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Starts With A Bang

Time dilation is real, and your head ages faster than your feet

The idea of "absolute time" was our default for millennia. But time is relative, as gravity and motion both cause time to dilate.
time dilation
Your location in this Universe isn't just described by spatial coordinates (where), but also by a time coordinate (when). It is impossible to move from one spatial location to another without also moving through time, and impossible to measure time accurately without understanding the relative strengths of gravitational fields at the locations you're measuring it.
(Credit: rmathews100/Pixabay)
Key Takeaways
  • No matter where you are in the Universe, time always passes at precisely the same rate for any observer: one second per second.
  • But when it comes to how time passes at one location relative to another, both your speed and how deep inside a gravitational potential well you are affect the rates at which clocks run.
  • As a result, there not only is no absolute time, but time passes faster at higher elevations on Earth than lower ones. From space to mountaintops to tabletops, we've measured the difference, and Einstein had it exactly right.

There’s no such thing as absolute time. No matter where you are, how fast you’re moving, or how strong the gravitational field is around you, any clock you have on you will always record time as passing at the same rate: one second per second. For any solitary observer, time simply flows.

But if you have two different clocks, you can compare how time flows under different conditions. If one clock remains stationary while the other travels quickly, the fast-moving clock will experience a smaller amount of time passing than the stationary clock: that’s the rule of time dilation in special relativity.

What’s even more counterintuitive, however, is that the relative flow of time also depends on the difference between how severely space is curved between two locations. In General Relativity, this corresponds to the strength of gravity at your particular location, which means that your feet actually age at a different rate than your head when you’re standing up. Here’s the physics of how we know.

atom
Electron transitions in the hydrogen atom, along with the wavelengths of the resultant photons, showcase the effect of binding energy and the relationship between the electron and the proton in quantum physics. Hydrogen’s strongest transition is Lyman-alpha (n=2 to n=1), but its second strongest is visible: Balmer-alpha (n=3 to n=2).
(Credit: OrangeDog and Szdori/Wikimedia Commons)

One of the things we rely on is that the laws of physics are universal. While the properties of the Universe might change with time, with energy, or with your location, the rules and the fundamental constants that govern it remain the same. A hydrogen atom located anywhere in the Universe will always have electron transitions occurring at the same energies, and the quanta of light they emit will be indistinguishable from any other hydrogen atom in the Universe.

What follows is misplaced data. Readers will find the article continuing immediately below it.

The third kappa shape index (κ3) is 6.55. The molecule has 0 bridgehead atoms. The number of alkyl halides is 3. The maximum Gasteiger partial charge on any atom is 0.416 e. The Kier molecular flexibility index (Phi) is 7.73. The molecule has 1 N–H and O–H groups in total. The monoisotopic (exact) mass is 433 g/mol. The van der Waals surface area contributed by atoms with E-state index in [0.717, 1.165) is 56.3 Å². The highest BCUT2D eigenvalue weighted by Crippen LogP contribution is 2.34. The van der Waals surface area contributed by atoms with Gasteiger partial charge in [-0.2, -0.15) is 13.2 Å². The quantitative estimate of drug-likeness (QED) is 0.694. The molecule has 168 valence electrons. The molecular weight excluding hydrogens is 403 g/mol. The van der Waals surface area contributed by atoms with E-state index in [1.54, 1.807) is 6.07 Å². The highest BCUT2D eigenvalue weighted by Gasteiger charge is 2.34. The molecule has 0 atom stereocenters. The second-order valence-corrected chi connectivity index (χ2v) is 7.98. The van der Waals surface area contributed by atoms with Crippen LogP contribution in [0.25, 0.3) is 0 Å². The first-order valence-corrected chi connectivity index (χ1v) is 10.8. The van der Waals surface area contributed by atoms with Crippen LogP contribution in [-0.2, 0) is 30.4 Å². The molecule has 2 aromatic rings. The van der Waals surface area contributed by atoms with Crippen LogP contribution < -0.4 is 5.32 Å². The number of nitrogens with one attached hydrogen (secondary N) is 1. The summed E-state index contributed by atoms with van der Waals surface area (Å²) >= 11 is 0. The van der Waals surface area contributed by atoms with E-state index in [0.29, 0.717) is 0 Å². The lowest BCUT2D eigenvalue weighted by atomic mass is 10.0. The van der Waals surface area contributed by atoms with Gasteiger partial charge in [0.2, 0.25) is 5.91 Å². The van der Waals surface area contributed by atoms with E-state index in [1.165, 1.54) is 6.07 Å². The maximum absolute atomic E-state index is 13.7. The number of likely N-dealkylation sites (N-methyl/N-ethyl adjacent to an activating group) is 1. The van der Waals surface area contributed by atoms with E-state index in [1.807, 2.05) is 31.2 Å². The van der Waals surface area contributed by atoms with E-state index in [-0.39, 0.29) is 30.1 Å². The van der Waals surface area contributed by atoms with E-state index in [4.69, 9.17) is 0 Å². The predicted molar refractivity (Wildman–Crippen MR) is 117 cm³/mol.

The same thing is true for ionic, molecular, or even nuclear transitions: the laws of physics remain the same at all times and all places, and so these transitions that emit or absorb photons always occur at the same energy. However, if the emitter of a photon and the (potential) absorber of a photon aren’t located at the same time and place as one another, there’s a good chance that they won’t agree on the energies they observe.

An object moving close to the speed of light that emits light will have the light that it emits appear shifted dependent on the location of an observer. Someone on the left will see the source moving away from it, and hence the light will be redshifted; someone to the right of the source will see it blueshifted, or shifted to higher frequencies, as the source moves towards it.
(Credit: TxAlien/Wikimedia Commons)

When it’s because the objects are in relative motion with respect to one another, we know this effect as a Doppler shift. Most of us experience the Doppler shift every time we hear an emergency vehicle (or an ice cream truck) either approaching us or moving away from us: we can hear the pitch of the siren change. If the vehicle is approaching you, its waves will appear to be shifted closer together, and you’ll hear a higher pitch; if it’s moving away from you, its waves will be shifted to arrive spaced farther apart, and you hear a lower pitch.

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For light, it’s a practically identical scenario: if the source and observer are moving away from one another, the light gets shifted toward longer (redder) wavelengths, while if they’re moving toward one another, the light gets shifted toward shorter (bluer) wavelengths.

Now, here’s where things get weird: this same type of shift should also occur — even if everyone is stationary — when your gravitational field strength changes from one location to another.